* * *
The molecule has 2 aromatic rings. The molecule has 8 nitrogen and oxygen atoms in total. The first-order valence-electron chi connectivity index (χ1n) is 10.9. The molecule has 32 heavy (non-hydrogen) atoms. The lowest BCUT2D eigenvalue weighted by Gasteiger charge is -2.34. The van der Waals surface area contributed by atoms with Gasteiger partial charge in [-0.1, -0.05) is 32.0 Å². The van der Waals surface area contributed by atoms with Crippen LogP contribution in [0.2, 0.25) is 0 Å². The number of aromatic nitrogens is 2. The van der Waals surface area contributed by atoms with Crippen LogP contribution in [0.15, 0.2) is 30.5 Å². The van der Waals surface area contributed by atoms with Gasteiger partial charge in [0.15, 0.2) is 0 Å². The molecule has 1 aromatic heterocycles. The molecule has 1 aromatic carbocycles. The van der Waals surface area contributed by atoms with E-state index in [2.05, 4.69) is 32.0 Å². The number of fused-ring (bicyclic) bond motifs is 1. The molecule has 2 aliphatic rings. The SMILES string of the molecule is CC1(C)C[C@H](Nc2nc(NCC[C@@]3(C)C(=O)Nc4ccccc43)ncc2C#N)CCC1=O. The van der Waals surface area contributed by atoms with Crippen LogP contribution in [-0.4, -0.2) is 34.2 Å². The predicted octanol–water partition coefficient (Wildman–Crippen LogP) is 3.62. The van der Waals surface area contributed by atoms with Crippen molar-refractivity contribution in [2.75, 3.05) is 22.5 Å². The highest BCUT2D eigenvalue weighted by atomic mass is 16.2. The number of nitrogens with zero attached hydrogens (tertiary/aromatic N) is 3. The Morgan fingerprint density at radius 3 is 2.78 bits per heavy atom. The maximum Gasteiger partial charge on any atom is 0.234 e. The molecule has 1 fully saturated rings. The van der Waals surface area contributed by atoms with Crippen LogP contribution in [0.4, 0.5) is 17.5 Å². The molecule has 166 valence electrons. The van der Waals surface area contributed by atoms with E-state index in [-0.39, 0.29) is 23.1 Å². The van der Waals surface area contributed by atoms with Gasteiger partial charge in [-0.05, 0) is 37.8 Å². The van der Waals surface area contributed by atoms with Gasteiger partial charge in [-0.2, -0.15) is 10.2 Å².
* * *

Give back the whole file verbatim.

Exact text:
The molecule has 2 aromatic rings. The molecule has 8 nitrogen and oxygen atoms in total. The first-order valence-electron chi connectivity index (χ1n) is 10.9. The molecule has 32 heavy (non-hydrogen) atoms. The lowest BCUT2D eigenvalue weighted by Gasteiger charge is -2.34. The van der Waals surface area contributed by atoms with Gasteiger partial charge in [-0.1, -0.05) is 32.0 Å². The van der Waals surface area contributed by atoms with Crippen LogP contribution in [0.2, 0.25) is 0 Å². The number of aromatic nitrogens is 2. The van der Waals surface area contributed by atoms with Crippen LogP contribution in [0.15, 0.2) is 30.5 Å². The van der Waals surface area contributed by atoms with Gasteiger partial charge in [0.15, 0.2) is 0 Å². The molecule has 1 aromatic heterocycles. The molecule has 1 aromatic carbocycles. The van der Waals surface area contributed by atoms with E-state index in [2.05, 4.69) is 32.0 Å². The number of fused-ring (bicyclic) bond motifs is 1. The molecule has 2 aliphatic rings. The SMILES string of the molecule is CC1(C)C[C@H](Nc2nc(NCC[C@@]3(C)C(=O)Nc4ccccc43)ncc2C#N)CCC1=O. The van der Waals surface area contributed by atoms with Crippen LogP contribution in [-0.4, -0.2) is 34.2 Å². The predicted octanol–water partition coefficient (Wildman–Crippen LogP) is 3.62. The van der Waals surface area contributed by atoms with Crippen molar-refractivity contribution in [2.75, 3.05) is 22.5 Å². The highest BCUT2D eigenvalue weighted by atomic mass is 16.2. The number of nitrogens with zero attached hydrogens (tertiary/aromatic N) is 3. The Morgan fingerprint density at radius 3 is 2.78 bits per heavy atom. The maximum Gasteiger partial charge on any atom is 0.234 e. The molecule has 1 fully saturated rings. The van der Waals surface area contributed by atoms with Crippen LogP contribution in [0.4, 0.5) is 17.5 Å². The molecule has 166 valence electrons. The van der Waals surface area contributed by atoms with E-state index in [-0.39, 0.29) is 23.1 Å². The van der Waals surface area contributed by atoms with Gasteiger partial charge in [-0.05, 0) is 37.8 Å². The van der Waals surface area contributed by atoms with Gasteiger partial charge in [-0.2, -0.15) is 10.2 Å².